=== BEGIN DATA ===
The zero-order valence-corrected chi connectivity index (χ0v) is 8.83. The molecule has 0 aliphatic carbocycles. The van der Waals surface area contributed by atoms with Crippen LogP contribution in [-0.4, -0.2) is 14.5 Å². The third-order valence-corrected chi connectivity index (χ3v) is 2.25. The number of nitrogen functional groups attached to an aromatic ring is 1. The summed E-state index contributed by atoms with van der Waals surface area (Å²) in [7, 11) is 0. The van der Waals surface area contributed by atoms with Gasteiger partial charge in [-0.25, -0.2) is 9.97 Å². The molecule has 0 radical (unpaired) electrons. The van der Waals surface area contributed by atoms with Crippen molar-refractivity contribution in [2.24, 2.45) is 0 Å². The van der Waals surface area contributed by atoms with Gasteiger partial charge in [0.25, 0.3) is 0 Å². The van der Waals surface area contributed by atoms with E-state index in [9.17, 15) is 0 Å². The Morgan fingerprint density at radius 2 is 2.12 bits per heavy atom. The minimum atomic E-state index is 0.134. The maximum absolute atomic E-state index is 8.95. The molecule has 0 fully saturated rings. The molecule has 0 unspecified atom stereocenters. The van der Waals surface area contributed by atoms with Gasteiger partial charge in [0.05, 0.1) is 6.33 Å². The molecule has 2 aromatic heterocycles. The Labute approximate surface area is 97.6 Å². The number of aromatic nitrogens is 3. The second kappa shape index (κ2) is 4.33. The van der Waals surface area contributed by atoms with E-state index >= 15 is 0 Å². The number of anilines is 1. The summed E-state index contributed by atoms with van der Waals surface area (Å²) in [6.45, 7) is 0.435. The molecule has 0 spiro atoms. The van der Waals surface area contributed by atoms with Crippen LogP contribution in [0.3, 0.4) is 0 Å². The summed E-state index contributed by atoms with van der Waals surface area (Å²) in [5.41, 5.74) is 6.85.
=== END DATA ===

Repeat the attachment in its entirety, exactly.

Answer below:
The zero-order valence-corrected chi connectivity index (χ0v) is 8.83. The molecule has 0 aliphatic carbocycles. The van der Waals surface area contributed by atoms with Crippen LogP contribution in [-0.4, -0.2) is 14.5 Å². The third-order valence-corrected chi connectivity index (χ3v) is 2.25. The number of nitrogen functional groups attached to an aromatic ring is 1. The summed E-state index contributed by atoms with van der Waals surface area (Å²) in [7, 11) is 0. The van der Waals surface area contributed by atoms with Gasteiger partial charge in [-0.25, -0.2) is 9.97 Å². The molecule has 0 radical (unpaired) electrons. The van der Waals surface area contributed by atoms with Crippen molar-refractivity contribution in [2.24, 2.45) is 0 Å². The van der Waals surface area contributed by atoms with Gasteiger partial charge in [0.25, 0.3) is 0 Å². The van der Waals surface area contributed by atoms with E-state index in [9.17, 15) is 0 Å². The Morgan fingerprint density at radius 2 is 2.12 bits per heavy atom. The minimum atomic E-state index is 0.134. The maximum absolute atomic E-state index is 8.95. The molecule has 0 fully saturated rings. The molecule has 0 unspecified atom stereocenters. The van der Waals surface area contributed by atoms with Gasteiger partial charge in [0.05, 0.1) is 6.33 Å². The molecule has 2 aromatic heterocycles. The Labute approximate surface area is 97.6 Å². The number of aromatic nitrogens is 3. The second kappa shape index (κ2) is 4.33. The van der Waals surface area contributed by atoms with E-state index >= 15 is 0 Å². The number of anilines is 1. The summed E-state index contributed by atoms with van der Waals surface area (Å²) in [6.45, 7) is 0.435. The molecule has 0 spiro atoms. The van der Waals surface area contributed by atoms with Crippen LogP contribution in [0.3, 0.4) is 0 Å². The summed E-state index contributed by atoms with van der Waals surface area (Å²) in [5.41, 5.74) is 6.85.